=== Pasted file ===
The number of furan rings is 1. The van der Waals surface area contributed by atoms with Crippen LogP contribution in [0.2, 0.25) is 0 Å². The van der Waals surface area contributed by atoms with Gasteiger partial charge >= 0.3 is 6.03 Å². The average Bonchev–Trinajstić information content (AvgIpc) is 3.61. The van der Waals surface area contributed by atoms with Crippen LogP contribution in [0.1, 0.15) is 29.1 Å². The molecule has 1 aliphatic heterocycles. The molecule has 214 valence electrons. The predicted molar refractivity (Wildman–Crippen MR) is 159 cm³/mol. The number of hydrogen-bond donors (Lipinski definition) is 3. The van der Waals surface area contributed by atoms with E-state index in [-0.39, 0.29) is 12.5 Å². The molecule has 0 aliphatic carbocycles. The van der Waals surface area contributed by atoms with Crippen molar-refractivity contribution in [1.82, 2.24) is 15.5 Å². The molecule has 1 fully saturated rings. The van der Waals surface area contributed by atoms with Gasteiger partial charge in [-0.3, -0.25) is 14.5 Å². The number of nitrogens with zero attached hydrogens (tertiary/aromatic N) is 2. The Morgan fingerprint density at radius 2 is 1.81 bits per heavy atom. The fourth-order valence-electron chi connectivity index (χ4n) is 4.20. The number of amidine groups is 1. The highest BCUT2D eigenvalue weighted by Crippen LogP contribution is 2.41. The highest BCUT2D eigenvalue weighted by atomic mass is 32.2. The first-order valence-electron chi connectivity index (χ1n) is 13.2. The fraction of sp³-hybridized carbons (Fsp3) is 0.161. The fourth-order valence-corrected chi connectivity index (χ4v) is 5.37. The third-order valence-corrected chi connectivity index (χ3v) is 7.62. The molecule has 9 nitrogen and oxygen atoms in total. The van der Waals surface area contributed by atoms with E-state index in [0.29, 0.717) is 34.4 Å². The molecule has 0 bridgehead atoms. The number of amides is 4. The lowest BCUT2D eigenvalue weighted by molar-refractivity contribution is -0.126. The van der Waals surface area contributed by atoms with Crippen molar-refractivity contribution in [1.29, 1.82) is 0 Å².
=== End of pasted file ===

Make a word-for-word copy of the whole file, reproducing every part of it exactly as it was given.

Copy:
The number of furan rings is 1. The van der Waals surface area contributed by atoms with Crippen LogP contribution in [0.2, 0.25) is 0 Å². The van der Waals surface area contributed by atoms with Gasteiger partial charge >= 0.3 is 6.03 Å². The average Bonchev–Trinajstić information content (AvgIpc) is 3.61. The van der Waals surface area contributed by atoms with Crippen LogP contribution in [0.1, 0.15) is 29.1 Å². The molecule has 1 aliphatic heterocycles. The molecule has 214 valence electrons. The predicted molar refractivity (Wildman–Crippen MR) is 159 cm³/mol. The number of hydrogen-bond donors (Lipinski definition) is 3. The van der Waals surface area contributed by atoms with E-state index in [-0.39, 0.29) is 12.5 Å². The molecule has 0 aliphatic carbocycles. The van der Waals surface area contributed by atoms with Crippen molar-refractivity contribution in [1.82, 2.24) is 15.5 Å². The molecule has 1 fully saturated rings. The van der Waals surface area contributed by atoms with Gasteiger partial charge in [-0.3, -0.25) is 14.5 Å². The number of nitrogens with zero attached hydrogens (tertiary/aromatic N) is 2. The Morgan fingerprint density at radius 2 is 1.81 bits per heavy atom. The fourth-order valence-electron chi connectivity index (χ4n) is 4.20. The number of amidine groups is 1. The highest BCUT2D eigenvalue weighted by Crippen LogP contribution is 2.41. The highest BCUT2D eigenvalue weighted by atomic mass is 32.2. The first-order valence-electron chi connectivity index (χ1n) is 13.2. The fraction of sp³-hybridized carbons (Fsp3) is 0.161. The fourth-order valence-corrected chi connectivity index (χ4v) is 5.37. The third-order valence-corrected chi connectivity index (χ3v) is 7.62. The molecule has 9 nitrogen and oxygen atoms in total. The van der Waals surface area contributed by atoms with E-state index in [0.29, 0.717) is 34.4 Å². The molecule has 0 bridgehead atoms. The number of amides is 4. The lowest BCUT2D eigenvalue weighted by molar-refractivity contribution is -0.126. The van der Waals surface area contributed by atoms with Crippen molar-refractivity contribution in [1.29, 1.82) is 0 Å².